‘Speculation’ around Queen’s health is ‘not good’ for monarchy – Queen’s health history

Edward VIII praises Queen Elizabeth II's reign in 1969

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Despite missing a number of royal engagements recently, the monarch is said to be “alright,” by her son the Prince of Wales. But after missing the Festival of Remembrance, at the Royal Albert Hall, London, royalists across the globe will be bitterly disappointed as they remain eager to catch a glimpse at the monarch. After being ordered by doctors to rest three weeks ago, and spending the night in hospital, rumours surrounding the state of the Queen’s health quickly began to spread, and now it has emerged that the monarch is suffering from a sprained back.

Remarkably, the monarch has been blessed with good health across her 69-year reign. Undeniably there have been times where the Queen has suffered from illness and had to be admitted to hospital, but nothing seems to keep the monarch from her royal duty for long.

However, royal expert Angela Mollard, has revealed that there has been “a lot of beef” with palace aides concerning the workload that the monarch takes on.

Speaking to Australian morning programme Sunrise, Mollard said: “You’ll have to hope she makes it.

“Just the speculation around her health isn’t great for the monarchy as a whole and there has been a lot of beef with royal courtiers in terms of them pushing her too hard and criticism from commentators that she needs more time off.

“She’s had this rest, she’s been to Sandringham, she’s come back to Windsor and I think we will see her [on Sunday].”

For the Queen, marking Armistice day every year is hugely important. A senior royal source told The Mirror that this occasion is “one of the few dates that is completely and utterly cemented in the Queen’s annual diary”.

The insider added: “The doctors who are advising Her Majesty to rest would have to have a very strong case to stop her going.

“It remains her firm intention to be present for the National Service of Remembrance on ­Remembrance Sunday.”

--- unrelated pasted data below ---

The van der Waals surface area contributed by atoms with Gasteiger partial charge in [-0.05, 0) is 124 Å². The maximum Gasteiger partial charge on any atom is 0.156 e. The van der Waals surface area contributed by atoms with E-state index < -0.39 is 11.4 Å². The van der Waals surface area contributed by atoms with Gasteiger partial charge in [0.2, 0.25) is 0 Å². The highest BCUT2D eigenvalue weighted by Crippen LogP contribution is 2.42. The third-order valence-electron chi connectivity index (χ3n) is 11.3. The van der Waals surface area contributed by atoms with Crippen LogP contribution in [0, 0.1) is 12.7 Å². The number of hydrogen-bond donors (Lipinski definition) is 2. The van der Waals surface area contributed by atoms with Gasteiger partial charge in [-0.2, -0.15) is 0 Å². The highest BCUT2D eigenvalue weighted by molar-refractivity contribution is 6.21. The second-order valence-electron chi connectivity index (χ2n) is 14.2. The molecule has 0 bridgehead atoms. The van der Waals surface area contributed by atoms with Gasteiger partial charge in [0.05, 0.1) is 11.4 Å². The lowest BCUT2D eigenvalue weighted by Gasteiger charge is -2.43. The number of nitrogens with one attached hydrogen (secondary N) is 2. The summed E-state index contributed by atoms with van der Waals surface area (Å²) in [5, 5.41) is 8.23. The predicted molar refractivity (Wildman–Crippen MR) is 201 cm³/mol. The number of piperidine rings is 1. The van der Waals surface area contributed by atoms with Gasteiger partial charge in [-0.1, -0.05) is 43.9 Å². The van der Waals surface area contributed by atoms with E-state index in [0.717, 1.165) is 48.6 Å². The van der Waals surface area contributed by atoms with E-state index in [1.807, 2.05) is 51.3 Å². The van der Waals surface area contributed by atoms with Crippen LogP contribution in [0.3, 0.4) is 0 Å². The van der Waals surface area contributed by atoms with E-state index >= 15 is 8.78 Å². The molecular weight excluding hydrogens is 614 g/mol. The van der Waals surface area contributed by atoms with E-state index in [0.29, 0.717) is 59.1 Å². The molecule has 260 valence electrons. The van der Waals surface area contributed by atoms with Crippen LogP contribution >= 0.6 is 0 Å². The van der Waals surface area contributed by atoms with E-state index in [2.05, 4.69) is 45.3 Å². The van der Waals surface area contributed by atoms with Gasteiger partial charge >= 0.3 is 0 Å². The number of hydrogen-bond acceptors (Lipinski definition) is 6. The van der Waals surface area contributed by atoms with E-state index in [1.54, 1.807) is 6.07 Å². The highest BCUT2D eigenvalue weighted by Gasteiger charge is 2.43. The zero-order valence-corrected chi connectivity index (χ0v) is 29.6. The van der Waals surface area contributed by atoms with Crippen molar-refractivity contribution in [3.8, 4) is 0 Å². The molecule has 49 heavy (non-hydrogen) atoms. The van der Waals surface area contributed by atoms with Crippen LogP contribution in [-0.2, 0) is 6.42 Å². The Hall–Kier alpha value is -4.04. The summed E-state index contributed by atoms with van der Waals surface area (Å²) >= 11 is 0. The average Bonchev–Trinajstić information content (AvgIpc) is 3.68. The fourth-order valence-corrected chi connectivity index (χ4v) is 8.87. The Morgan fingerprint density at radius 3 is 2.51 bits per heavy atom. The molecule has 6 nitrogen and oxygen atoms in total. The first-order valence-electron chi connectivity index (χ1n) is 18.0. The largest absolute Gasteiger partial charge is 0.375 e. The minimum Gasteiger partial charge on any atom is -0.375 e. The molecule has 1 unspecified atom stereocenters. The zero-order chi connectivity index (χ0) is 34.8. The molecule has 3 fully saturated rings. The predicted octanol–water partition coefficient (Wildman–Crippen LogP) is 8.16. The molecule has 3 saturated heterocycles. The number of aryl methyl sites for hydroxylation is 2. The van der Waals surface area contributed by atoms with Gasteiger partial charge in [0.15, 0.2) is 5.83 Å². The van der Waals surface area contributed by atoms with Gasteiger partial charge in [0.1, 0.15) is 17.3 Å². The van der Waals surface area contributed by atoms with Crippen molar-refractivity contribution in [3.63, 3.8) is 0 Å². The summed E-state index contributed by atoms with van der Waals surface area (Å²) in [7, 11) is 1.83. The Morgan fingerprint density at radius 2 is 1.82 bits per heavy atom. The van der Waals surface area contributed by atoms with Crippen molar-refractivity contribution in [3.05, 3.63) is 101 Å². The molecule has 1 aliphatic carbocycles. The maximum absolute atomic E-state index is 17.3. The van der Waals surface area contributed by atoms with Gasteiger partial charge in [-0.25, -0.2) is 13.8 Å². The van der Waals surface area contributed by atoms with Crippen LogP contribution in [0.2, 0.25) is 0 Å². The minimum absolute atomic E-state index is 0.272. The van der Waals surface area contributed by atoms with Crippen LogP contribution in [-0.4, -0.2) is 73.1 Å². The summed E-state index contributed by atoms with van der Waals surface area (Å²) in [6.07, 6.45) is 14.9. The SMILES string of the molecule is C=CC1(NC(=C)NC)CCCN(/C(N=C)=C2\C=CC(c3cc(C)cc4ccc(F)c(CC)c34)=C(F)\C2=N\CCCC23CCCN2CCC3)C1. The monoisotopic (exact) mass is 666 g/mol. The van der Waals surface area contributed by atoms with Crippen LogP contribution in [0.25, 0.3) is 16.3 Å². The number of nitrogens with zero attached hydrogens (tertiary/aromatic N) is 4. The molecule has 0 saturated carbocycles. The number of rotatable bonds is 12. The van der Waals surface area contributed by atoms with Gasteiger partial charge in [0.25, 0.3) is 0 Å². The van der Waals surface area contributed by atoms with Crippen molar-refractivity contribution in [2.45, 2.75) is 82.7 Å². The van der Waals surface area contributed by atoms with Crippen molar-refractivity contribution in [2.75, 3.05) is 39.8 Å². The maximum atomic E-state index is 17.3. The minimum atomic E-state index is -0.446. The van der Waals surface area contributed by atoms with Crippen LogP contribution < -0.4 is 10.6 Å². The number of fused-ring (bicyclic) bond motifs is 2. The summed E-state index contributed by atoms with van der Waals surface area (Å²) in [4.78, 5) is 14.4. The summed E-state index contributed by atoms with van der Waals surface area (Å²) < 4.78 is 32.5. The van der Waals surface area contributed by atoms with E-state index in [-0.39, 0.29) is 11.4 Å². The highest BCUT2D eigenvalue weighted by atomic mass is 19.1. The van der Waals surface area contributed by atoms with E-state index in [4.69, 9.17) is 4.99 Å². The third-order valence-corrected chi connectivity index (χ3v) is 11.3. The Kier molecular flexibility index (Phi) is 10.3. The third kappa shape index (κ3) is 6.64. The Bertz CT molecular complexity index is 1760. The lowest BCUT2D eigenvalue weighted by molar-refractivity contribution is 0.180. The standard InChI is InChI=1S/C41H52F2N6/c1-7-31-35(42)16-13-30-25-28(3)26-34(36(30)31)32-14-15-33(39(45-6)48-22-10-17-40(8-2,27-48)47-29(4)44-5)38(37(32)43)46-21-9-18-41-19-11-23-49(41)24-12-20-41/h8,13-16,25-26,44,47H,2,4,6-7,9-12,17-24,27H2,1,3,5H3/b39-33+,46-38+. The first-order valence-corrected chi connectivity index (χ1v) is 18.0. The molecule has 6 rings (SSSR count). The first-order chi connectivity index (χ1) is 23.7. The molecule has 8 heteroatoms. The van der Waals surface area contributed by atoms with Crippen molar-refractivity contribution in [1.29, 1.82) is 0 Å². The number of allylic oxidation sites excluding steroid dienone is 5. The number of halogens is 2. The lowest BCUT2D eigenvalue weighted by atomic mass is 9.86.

During her reign the Queen has always made the best efforts to carry out her royal duties, even if she is not on top with her health.

Most recently, the monarch was seen using a walking stick at a Westminster Abbey service in early October – the first time she has used a walking aid in 17 years.

In 2018, the monarch was hospitalised for planned cataract surgery and was soon after photographed wearing light sensitive sunglasses – a small price to pay, for still being able to attend her royal engagements.

However, a few months after this, the Queen pulled out of a service at St Paul’s Cathedral as she was feeling “under the weather”.

Similarly, it was in March of 2013 when the Queen was last hospitalised over concerns for her health. Unrelated to a pre-planned operation, royal medical advisers were concerned after the Queen suffered from gastroenteritis.

Releasing a statement at the time, Buckingham Palace officials said: “As a precaution, all official engagements for this week will regrettably be either postponed or cancelled.”

Luckily, her stay was short and only lasted a singular night – similar to her stay in late October of this year, where “preliminary investigations” were carried out.

Buckingham Palace officials have always been tight-lipped about matters concerning the Queen’s health, but in 2017 when the Prince of Wales led the nation in the Remembrance Sunday service, by laying the reef at the Cenotaph, it was taken by many as a sign that the royal family were in transition and acknowledging the Queens age.

Several adjustments have been made for the Queen’s “comfort” as she ages, particularly to protect her from any knee pain. After having two knee surgeries in 2003 to repair some torn cartilage aides have been conscious that they do not want the knee pain to reoccur.

Hence decisions such as using a lift rather than going up the 26 stairs to enter Parliament for the State Opening were made. In addition, the monarch has been advised to give up her beloved hobby of horse riding after feeling some form of “discomfort”, according to reports.

The winter months seem to be tougher on the monarch, as the previous year in 2016, both her and her late husband the Duke of Edinburgh fell ill with heavy colds.

Putting their traditional Christmas plans in jeopardy, the Queen missed both the Christmas Day service at St Mary Magdalene church and New Year’s Day service. Later the Queen described the virus as a “particularly grisly mixture of cold and flu.”

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